Matthew Halsall is a trumpeter, producer and composer who is redefining spiritual jazz for the next generation. Over the course of nine albums, numerous accolades and his taste-making label, Gondwana Records, he’s become a vital voice in UK music with his lithe, limitless blend of jazz and deeply meditative influences that’s in tune with the natural world. His thoughtful and refined style draws on the foundations laid by greats like Alice Coltrane and Pharoah Sanders, but adds the sample-fuelled electronica that he first heard in clubs, as well as global percussive influences and his signature – what you might call – sparkle.

Born and based in Manchester, Halsall is known for being one of the leading lights of the UK jazz renaissance. With Gondwana Records he has cultivated a worldwide outlook and roster, and the label’s celebrated artists include Portico Quartet, Hania Rani, GoGo Penguin and Mammal Hands, as well as 2023 newcomers like Danish duo Svaneborg Kardyb and Leeds- based saxophonist and composer Jasmine Myra. Halsall’s own distinct sound draws on his unique foundation in meditative music. He started playing trumpet in his early teens and was the youngest member of a local big band but he never truly felt at home in that world. He didn’t feel comfortable in traditional education either and began attending a consciousness-based school in the northwest of England, where he learned yoga and Transcendental Meditation. At the same time in the late-90s, crate-digging DJ culture was exploding in the UK, with producers on record labels like Warp and Ninja Tune exploring the possibilities of sample-based electronica. One memorable DJ set changed everything: when Halsall witnessed Mr Scruff play Pharaoh Sanders’ ‘You’ve Got To Have Freedom’, its themes spoke to his schooling and kickstarted a lifelong appreciation of spiritual jazz.

By the mid-2000s, Manchester had become a hotbed of jazz talent and Halsall, then in his twenties, was in his element. It revolved around the Matt & Phreds Jazz Club, which, in its Matt Nickson-run heyday, is where local legends like flautist Chip Wickham, saxophonist Nat Birchall, double bassists Jon Thorne and Phil France and legendary drummer Luke Flowers would regularly play. Gondwana Records was born in 2008 as Halsall’s way to document this scene, with his brother Daniel creating the artwork. His first album, Sending My Love, was released under his name but was a collective effort and a tribute to the communal power of jazz. It’s an ethos that’s guided him ever since, and the label has now put out over 60 releases. Three more Halsall albums followed, Colour Yes (2009), On The Go (2011) and Fletcher Moss Park (2012), while a crossover moment arrived when Bonobo selected the track ‘Sailing Out To Sea’ for his seminal Late Night Tales compilation in 2013. Then Halsall switched it up with his project the Gondwana Orchestra, adding strings and guest vocals to his cerebral creations.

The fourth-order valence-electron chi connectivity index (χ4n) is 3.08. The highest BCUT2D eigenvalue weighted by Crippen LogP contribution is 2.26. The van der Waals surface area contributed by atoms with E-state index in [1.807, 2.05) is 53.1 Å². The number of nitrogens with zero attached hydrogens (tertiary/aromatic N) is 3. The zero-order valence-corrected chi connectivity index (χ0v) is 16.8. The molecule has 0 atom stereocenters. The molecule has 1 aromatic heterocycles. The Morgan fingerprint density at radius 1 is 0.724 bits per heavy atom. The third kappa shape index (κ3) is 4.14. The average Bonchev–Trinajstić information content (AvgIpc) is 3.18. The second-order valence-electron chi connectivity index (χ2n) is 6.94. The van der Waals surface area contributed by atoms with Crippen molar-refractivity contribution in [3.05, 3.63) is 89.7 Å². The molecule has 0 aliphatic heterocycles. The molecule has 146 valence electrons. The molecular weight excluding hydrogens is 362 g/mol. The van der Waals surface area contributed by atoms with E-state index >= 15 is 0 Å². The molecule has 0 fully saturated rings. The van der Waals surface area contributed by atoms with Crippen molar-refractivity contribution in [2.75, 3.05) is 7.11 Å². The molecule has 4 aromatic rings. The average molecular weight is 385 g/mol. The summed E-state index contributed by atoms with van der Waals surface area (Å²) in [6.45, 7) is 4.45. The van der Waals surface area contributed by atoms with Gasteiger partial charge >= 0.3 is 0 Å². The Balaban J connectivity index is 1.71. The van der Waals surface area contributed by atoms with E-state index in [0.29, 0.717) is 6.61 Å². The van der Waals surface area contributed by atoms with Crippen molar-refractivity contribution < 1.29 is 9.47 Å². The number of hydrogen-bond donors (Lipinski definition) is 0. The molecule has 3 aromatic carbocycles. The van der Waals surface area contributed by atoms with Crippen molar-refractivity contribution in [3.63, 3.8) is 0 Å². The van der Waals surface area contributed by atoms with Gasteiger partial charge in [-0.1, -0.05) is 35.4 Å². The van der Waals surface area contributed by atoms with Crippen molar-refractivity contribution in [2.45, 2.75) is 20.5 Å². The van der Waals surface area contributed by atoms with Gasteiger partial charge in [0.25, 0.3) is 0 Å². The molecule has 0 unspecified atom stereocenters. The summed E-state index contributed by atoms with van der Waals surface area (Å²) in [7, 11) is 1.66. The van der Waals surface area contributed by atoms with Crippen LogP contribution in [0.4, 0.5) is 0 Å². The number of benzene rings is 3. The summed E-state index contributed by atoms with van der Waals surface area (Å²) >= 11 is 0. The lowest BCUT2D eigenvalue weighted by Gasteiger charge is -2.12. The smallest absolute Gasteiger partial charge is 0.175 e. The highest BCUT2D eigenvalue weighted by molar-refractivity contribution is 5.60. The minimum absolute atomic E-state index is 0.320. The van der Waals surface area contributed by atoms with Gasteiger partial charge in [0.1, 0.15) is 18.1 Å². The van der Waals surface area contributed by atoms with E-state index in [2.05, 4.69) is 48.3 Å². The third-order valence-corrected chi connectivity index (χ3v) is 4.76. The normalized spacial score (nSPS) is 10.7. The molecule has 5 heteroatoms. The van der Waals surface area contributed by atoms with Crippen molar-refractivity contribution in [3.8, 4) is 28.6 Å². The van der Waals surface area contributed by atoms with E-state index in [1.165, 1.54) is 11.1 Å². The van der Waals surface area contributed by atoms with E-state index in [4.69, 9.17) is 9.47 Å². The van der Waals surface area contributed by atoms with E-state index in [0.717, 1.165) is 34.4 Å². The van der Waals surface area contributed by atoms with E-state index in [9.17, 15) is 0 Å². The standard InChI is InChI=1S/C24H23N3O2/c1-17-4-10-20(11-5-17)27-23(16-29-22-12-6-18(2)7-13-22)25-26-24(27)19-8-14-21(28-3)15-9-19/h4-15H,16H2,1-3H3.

Their two offerings, When the World Was One (2014) and Into Forever (2015) – as well as their coveted split single of Alice Coltrane interpretations, ‘Journey In Satchidananda’/’Blue Nile’ – arrived at a time when jazz in the UK was starting to be appreciated on a much wider scale, and by a new wave of young heads who, like Halsall, came to it through club culture and DJ eclecticism.

In 2020, after five years focused on his label, Halsall returned with Salute To The Sun and a new band of talented young instrumentalists from his home city. The record’s earthy, soulful music landed like a balm during a tempestuous time globally and earned scores of new admirers who’d never before seen themselves as jazz fans. Its followup, 2023’s An Ever Changing View, continues the thread of lambent percussion, lush ambient textures and acoustic electronica but its process sees Halsall at his most experimental yet. He pulls percussion (kalimba, glockenspiel, bells, custom-made chimes and celeste) from his box of tricks and loops them to create his own meditative tapestries of samples and beats. The result is a sound that is rooted both past and present, straddling different worlds and continuing to weave genres into dizzying new shapes.

In September 2023, to celebrate the release of his ninth album, Halsall and his band will headline London’s prestigious Royal Albert Hall, a huge moment 15 years in the making. It’s the manifestation of a career spent blurring boundaries and always bringing a singular, and yet ever changing, perspective.